'Was it over when the Germans bombed Pearl Harbor?' Ten reasons for Cubbie confidence heading into Game 5


'Was it over when the Germans bombed Pearl Harbor?' Ten reasons for Cubbie confidence heading into Game 5

Michael Taylor’s grand slam sent fans streaming toward the Wrigley Field exits in the eighth inning Wednesday night. It flipped this NLDS completely on its head. And it’s likely got Cubs fans in a gloomy mood as the team heads back to Washington for Thursday night’s do-or-die Game 5.

But while things might not seem to be going the Cubs’ way with the season and the quest for back-to-back World Series championships on the line, there are actually plenty of reasons to like the North Siders’ chances in this win-or-go-home fifth straight matchup with the Nationals.

1. Kyle Hendricks has been fantastic

The Cubs’ Game 1 starter is back on the hill in this elimination game, and there’s no pitcher on the roster the team would rather give the ball to in this situation.

Hendricks was stellar in the first game against the Nationals, besting the 10-strikeout outing of Stephen Strasburg, who took a no-hitter into the sixth inning. Hendricks pitched seven shutout innings, giving up just two hits and walking three.

But it’s not just his experience this postseason, but his experience from postseasons past. Hendricks pitched against Clayton Kershaw in the game that won the Cubs’ the pennant last fall, and he started opposite Corey Kluber in Game 7 of the World Series. In eight playoff starts in his career, Hendricks has a dazzling 1.98 ERA. This is guy is no stranger to — and he sure as heck isn’t bothered by — big games with the utmost meaning.

“You have to rely on your experience and having been in those situations,” Hendricks said Tuesday. “You know what the atmosphere is going to be like. You know what the crowd is going to be like. All those external factors, if you can kind of keep that under control, you know the pitching part. You know what to do once you get out on the mound.

“Being able to control all those external factors, I think, is going to be huge. But yeah, it will help me out. At the end of the day, it's just about making good pitches. That's where I need to mentally prepare, go out when it's Game 5, and just make good pitches.”

2. The Nationals still aren’t hitting

It might sound a little odd after a night where the Nationals won by a healthy 5-0 margin and had someone hit a grand slam, but the Nationals are still struggling mightily at the plate in this series.

Even including Taylor’s grand slam Wednesday night, the Nationals had just five hits in Game 4. They’re still just hitting .130 as a team against Cubs pitching, and they aren't getting on base much either, with a series on-base percentage of .241. Both of those numbers are postseason lows. Just two players on the team, Taylor and Ryan Zimmerman, have more than two hits on the series.

Nine of the 12 runs the Nationals have scored in this series have come in just two big innings — the eighth innings in Games 2 (five runs) and 4 (four runs). And two of those 12 runs have been unearned, the Nationals benefitting from errors made by Cubs fielders.

Could Wednesday night’s big fly off Taylor’s bat be the spark the Nationals have been looking for? Maybe. But that grand slam was only a grand slam because of the back-to-back walks issued by Carl Edwards Jr. If the Cubs can keep the walks down in Game 5 — they issued nine of them in Game 4 — the Nationals’ bats could still remain cold.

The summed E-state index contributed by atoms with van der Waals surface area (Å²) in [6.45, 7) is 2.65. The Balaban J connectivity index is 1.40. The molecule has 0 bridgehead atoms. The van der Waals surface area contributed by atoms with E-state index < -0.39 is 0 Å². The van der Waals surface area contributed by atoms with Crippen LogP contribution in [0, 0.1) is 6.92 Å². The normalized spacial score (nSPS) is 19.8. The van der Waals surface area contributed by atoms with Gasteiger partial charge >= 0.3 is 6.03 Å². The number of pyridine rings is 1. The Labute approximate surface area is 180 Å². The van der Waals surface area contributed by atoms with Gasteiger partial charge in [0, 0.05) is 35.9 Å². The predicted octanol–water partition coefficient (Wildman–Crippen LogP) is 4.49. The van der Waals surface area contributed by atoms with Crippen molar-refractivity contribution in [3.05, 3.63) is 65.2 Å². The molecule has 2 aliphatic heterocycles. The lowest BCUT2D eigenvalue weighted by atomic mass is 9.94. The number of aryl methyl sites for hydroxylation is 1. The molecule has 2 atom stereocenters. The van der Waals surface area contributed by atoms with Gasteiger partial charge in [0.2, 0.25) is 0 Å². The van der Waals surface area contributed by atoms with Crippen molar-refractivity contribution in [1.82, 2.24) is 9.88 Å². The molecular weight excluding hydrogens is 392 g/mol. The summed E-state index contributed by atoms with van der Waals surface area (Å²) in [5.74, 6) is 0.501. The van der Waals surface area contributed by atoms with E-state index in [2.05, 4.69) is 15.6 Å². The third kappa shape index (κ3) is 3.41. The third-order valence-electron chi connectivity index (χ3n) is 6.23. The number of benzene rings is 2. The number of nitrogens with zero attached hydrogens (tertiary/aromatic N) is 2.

3. Jose Quintana is waiting in the wings

Joe Maddon declared after Game 4 that he plans to use Quintana on Thursday in the same way he used Jon Lester on Wednesday.

The skipper surprised a lot of people when he went to Lester in a game that wasn’t a must win Wednesday, trotting one of the best postseason pitchers ever out to the mound much like he did in Game 7 of last year’s World Series. And the move paid off, with Lester throwing three perfect innings and leaving with two outs in the eighth before the rest of the bullpen blew up behind him.

In fact, the most criticized of Maddon’s moves on social media after the game was taking Lester out.

While Hendricks is expected to be able to throw more than the four innings Jake Arrieta tossed in Game 4 — remember that Arrieta battled that hamstring issue throughout the last month — there’s a terrific backup plan waiting in Quintana.

Now, the lefty who came over in that midseason trade with the White Sox hasn’t made a relief appearance since his rookie season, but he had never pitched in the postseason before Monday’s Game 3 and he was great. He allowed just one unearned run in his 5.2 innings in that game, striking out seven and walking only one.

While Maddon might have gone into “must-win” mode a night early, using Lester and making him unavailable for Thursday night, Quintana is the next best option.

4. The Cubs got to Gio Gonzalez early in Game 2

While Dusty Baker somewhat surprisingly said he didn’t know who he would start Game 5 shortly after his team completed its season-extending victory Wednesday night, all signs point to Gio Gonzalez getting the ball for the Nationals.

Gonzalez pitched Game 2 of this series, a game the Cubs lost, but they did have success scoring off him early in the game, something they could not do against Strasburg (twice) or Max Scherzer. The Cubs scored three runs off Gonzalez — all three coming on a pair of homers, the only homers the Cubs have hit against Nationals pitching in this series. Willson Contreras and Anthony Rizzo socked those dingers, and you know they’ll be back in the middle of the Cubs’ lineup for Game 5.

Gonzalez is a formidable foe, of course, he of a 2.96 ERA and 15 wins during the regular season. But of the three starters they’ve faced this series, Gonzalez would seem to be the one most likely to get hit around by the Cubs. Certainly they haven’t been able to do that against Strasburg or Scherzer.

5. The Cubs’ bullpen is rested … 

Cubs fans might not want to hear positives about the team’s relief corps a day after Edwards and Wade Davis combined for the second eighth-inning implosion of the series. But one thing the Cubs don’t have to worry about is relievers being unavailable.

Coming into Game 4, Edwards, Davis, Pedro Strop and Mike Montgomery were the only relief arms to pitch, what with the starters doing such a bang-up job. Well only the first two of those guys pitched Wednesday, with Brian Duensing and Justin Wilson making their first appearances of this series, as well. Thanks to Lester's efforts, none of those guys threw an obscene amount of pitches Wednesday night, meaning they should all be ready to go Thursday.

Montgomery has only faced four batters in the NLDS. And we’ve yet to even see John Lackey. Maybe we won’t with Quintana scheduled to relieve Hendricks. But Maddon figures to have plenty of options.

6. … and at least one key guy in the Nationals’ bullpen is not

Meanwhile, as good as Strasburg was Wednesday, the Nationals still turned to their bullpen for two innings of relief, and Baker went with the two best pitchers in his bullpen. Elite setup man Ryan Madson pitched the eighth, and closer Sean Doolittle pitched the ninth.